SOARBIRD 4

Using a simplified build: Kline-Fogleman variant Bluecor wing & tail

This web page was started on May 15th, 2007, and last updated on October 15th, 2009; thanks for visiting!

The SOARBIRD series of designs are intended to be 'stylized' powered soaring RC aircraft. Some aspects are optimized more for flight performance, rather than for a 'perfect' eagle / hawk silhouette.

After achieving exceptional glide performance with the "DANCER" wing designs [ with their Kline-Fogleman variant wings with the steps on the top surface at 50% of chord], I decided to design a new 48" span Bluecor winged SOARBIRD4, utilizing a variation of the same wing build approach.

One of the main reasons is that the multi-layered KFv wings can be built to have excellent strength, are easy to build well-aligned on a flat building surface, and hold their shape under heavy flight load conditions. The heat-forming / tempering / thinning techniques that I developed recently are being used on all Bluercor wings and tailgroup members now. This allows shaping the leading edge areas into more of an airfoil contour, and thinning the trailing edges substantially to minimize drag while firming and tempering the foam- all without any added weight!

(For more details on the SLIM BEAGLE and DANCER designs, CLICK HERE to go to the "Slim Beagle" page.)

An EPP body / fuselage will be added once the wing and tail are completely built out; the wing will be mounted to this body with screws to keep it solidly positioned.



[Above]: Initial layout is done using the fold between two panels of Bluecor as the leading edge. Span is 48", Chord is 8". The tip half (12") of each wing is swept back 3" at the leading edge. A cutting mat is then slipped between the bluecor layers to do the upper layer cut at 50% of chord. You can see that the ailerons are laid out, 16" long with a minimum width of 1.5".

Also, the spacer strips that will go between the bottom and top wing layers are marked on the cut-away pieces, ready for cutting. The remainder of the cutaway pieces could still be cut again to add a secondary step at ~70% of chord, similar to what was done on the third DANCER wing prototype. (That wing has proven to be the most efficient of the three wings for slow speed thermal gliding performance to date.) This wing's airfoil will be just under 9% thick at the step / thickest area.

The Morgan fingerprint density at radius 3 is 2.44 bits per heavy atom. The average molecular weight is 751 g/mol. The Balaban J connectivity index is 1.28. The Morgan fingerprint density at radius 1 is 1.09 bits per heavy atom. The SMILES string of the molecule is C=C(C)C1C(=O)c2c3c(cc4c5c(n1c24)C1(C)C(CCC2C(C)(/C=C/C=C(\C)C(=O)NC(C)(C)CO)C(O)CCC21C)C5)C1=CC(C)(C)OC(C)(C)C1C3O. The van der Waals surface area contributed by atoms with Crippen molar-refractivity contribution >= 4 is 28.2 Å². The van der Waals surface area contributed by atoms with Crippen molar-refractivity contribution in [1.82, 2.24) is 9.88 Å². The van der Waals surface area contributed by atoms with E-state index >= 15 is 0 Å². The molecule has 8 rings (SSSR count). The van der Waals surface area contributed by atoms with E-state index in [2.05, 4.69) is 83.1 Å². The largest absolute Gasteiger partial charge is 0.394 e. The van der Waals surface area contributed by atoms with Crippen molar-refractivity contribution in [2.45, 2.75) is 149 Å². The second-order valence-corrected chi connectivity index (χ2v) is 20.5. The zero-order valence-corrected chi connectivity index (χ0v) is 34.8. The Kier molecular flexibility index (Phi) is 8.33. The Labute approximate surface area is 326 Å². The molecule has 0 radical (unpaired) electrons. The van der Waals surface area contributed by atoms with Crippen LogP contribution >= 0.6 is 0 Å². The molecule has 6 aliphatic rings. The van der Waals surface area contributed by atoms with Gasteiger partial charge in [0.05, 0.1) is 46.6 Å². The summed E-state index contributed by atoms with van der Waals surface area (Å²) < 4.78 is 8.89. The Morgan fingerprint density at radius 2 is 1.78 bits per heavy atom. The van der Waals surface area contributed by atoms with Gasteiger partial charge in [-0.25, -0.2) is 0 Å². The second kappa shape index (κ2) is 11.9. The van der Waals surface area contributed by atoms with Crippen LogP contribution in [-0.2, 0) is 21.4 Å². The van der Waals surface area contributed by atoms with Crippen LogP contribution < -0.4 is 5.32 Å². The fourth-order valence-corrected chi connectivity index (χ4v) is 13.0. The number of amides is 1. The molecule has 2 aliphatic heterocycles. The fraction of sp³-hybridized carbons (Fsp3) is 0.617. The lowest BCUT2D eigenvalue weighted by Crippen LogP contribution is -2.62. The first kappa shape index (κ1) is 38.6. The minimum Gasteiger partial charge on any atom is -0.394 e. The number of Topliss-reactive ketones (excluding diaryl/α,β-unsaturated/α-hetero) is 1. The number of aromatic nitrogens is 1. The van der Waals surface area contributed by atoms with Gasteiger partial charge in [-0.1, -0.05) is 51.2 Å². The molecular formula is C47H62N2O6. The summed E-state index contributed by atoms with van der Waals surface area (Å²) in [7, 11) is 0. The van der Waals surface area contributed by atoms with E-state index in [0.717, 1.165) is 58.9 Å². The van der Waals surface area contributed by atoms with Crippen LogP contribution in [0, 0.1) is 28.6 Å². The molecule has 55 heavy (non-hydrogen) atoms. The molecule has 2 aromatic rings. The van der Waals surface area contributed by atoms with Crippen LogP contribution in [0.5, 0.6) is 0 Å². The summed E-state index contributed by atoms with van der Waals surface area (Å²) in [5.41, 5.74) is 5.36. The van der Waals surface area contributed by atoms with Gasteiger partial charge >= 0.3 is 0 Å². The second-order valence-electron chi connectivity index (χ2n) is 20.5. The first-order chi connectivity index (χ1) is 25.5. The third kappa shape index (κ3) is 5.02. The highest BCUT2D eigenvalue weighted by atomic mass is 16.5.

[Above]: Next, the upper surface portion of the wing was rolled over a 4" diameter tube to start shaping the curvature for the upper wing surface.



[Above]: The spacer strips are ready to be glued to the edges of the upper wing surface. I used foam-safe CyA glue for this.



[Above]: The trailing edges of the wing and ailerons have been extensively heat-formed / thinned in this photo. The elevator has been cut and tape-hinged. The 1mm diameter x 36" long C.F. rod cap spars have their rounded depressions formed & 'wood-peckered', ready for gluing the spar caps in place on the top and the bottom surfaces. These are located at 40% of wing chord, relative to the inboard wing panels.

In a manner similar to the DANCER wings, these wing tips will be upswept somewhat and further shaped to a 'feathered' tip profile as the build process progresses. These upswept wing tips perform two valuable functions; they provide some flight stability similar to conventional dihedral, and they effectively move the wing tip vortexes up away from the outer wing panel's surface, allowing more of the wing surface to generate more lift.




JULY 1, 2009 Update: Morphing into a test wing

SOARBIRD4 was not performing in it's HLG mode, and it was not easy deciding what it wanted. I fad played with tailgroup modifications, adding more vertical stabilizer surface area, but it still was not gliding well. So I finally decided to get a bit ruthless, and did a chop job on it. I reduced it to just being a wing which I could mount on a separate fuselage for the next stage of testing. The result, at this point, is what you see in the photo.